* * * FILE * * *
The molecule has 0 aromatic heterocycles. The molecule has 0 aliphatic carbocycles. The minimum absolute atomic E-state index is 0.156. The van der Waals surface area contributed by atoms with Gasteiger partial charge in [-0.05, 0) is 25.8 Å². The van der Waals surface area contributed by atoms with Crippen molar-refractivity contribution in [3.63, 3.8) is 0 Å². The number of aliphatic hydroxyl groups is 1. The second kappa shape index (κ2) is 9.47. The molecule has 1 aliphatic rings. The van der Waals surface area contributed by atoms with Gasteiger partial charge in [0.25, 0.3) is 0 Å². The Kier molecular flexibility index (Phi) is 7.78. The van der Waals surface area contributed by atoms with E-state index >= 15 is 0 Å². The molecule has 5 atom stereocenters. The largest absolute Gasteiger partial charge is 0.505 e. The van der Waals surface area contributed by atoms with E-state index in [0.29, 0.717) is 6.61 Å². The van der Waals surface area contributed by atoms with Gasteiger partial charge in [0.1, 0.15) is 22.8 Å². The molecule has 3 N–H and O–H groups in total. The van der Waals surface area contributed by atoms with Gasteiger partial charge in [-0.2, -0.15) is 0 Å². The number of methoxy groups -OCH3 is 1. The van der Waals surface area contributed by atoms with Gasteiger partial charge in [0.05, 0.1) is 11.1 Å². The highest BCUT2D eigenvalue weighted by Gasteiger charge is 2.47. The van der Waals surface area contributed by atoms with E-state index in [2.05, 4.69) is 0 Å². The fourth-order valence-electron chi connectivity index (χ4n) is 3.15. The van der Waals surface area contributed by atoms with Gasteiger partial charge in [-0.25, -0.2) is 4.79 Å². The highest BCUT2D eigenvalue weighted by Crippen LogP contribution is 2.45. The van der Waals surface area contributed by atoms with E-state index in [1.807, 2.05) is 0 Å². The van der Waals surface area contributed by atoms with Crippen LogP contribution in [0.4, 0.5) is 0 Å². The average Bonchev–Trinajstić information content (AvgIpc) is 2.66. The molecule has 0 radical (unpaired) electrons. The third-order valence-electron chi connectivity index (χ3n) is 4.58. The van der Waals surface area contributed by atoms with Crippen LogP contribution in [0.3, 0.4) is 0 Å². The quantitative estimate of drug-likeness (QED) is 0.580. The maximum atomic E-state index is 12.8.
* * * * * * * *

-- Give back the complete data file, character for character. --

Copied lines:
The molecule has 0 aromatic heterocycles. The molecule has 0 aliphatic carbocycles. The minimum absolute atomic E-state index is 0.156. The van der Waals surface area contributed by atoms with Gasteiger partial charge in [-0.05, 0) is 25.8 Å². The van der Waals surface area contributed by atoms with Crippen molar-refractivity contribution in [3.63, 3.8) is 0 Å². The number of aliphatic hydroxyl groups is 1. The second kappa shape index (κ2) is 9.47. The molecule has 1 aliphatic rings. The van der Waals surface area contributed by atoms with Gasteiger partial charge in [0.25, 0.3) is 0 Å². The Kier molecular flexibility index (Phi) is 7.78. The van der Waals surface area contributed by atoms with E-state index >= 15 is 0 Å². The molecule has 5 atom stereocenters. The largest absolute Gasteiger partial charge is 0.505 e. The van der Waals surface area contributed by atoms with E-state index in [0.29, 0.717) is 6.61 Å². The van der Waals surface area contributed by atoms with Gasteiger partial charge in [0.1, 0.15) is 22.8 Å². The molecule has 3 N–H and O–H groups in total. The van der Waals surface area contributed by atoms with Gasteiger partial charge in [-0.2, -0.15) is 0 Å². The number of methoxy groups -OCH3 is 1. The van der Waals surface area contributed by atoms with Gasteiger partial charge in [0.05, 0.1) is 11.1 Å². The highest BCUT2D eigenvalue weighted by Gasteiger charge is 2.47. The van der Waals surface area contributed by atoms with E-state index in [2.05, 4.69) is 0 Å². The fourth-order valence-electron chi connectivity index (χ4n) is 3.15. The van der Waals surface area contributed by atoms with Gasteiger partial charge in [-0.25, -0.2) is 4.79 Å². The highest BCUT2D eigenvalue weighted by Crippen LogP contribution is 2.45. The van der Waals surface area contributed by atoms with E-state index in [1.807, 2.05) is 0 Å². The van der Waals surface area contributed by atoms with Crippen LogP contribution in [0.4, 0.5) is 0 Å². The average Bonchev–Trinajstić information content (AvgIpc) is 2.66. The molecule has 0 radical (unpaired) electrons. The third-order valence-electron chi connectivity index (χ3n) is 4.58. The van der Waals surface area contributed by atoms with Crippen LogP contribution in [0.3, 0.4) is 0 Å². The quantitative estimate of drug-likeness (QED) is 0.580. The maximum atomic E-state index is 12.8.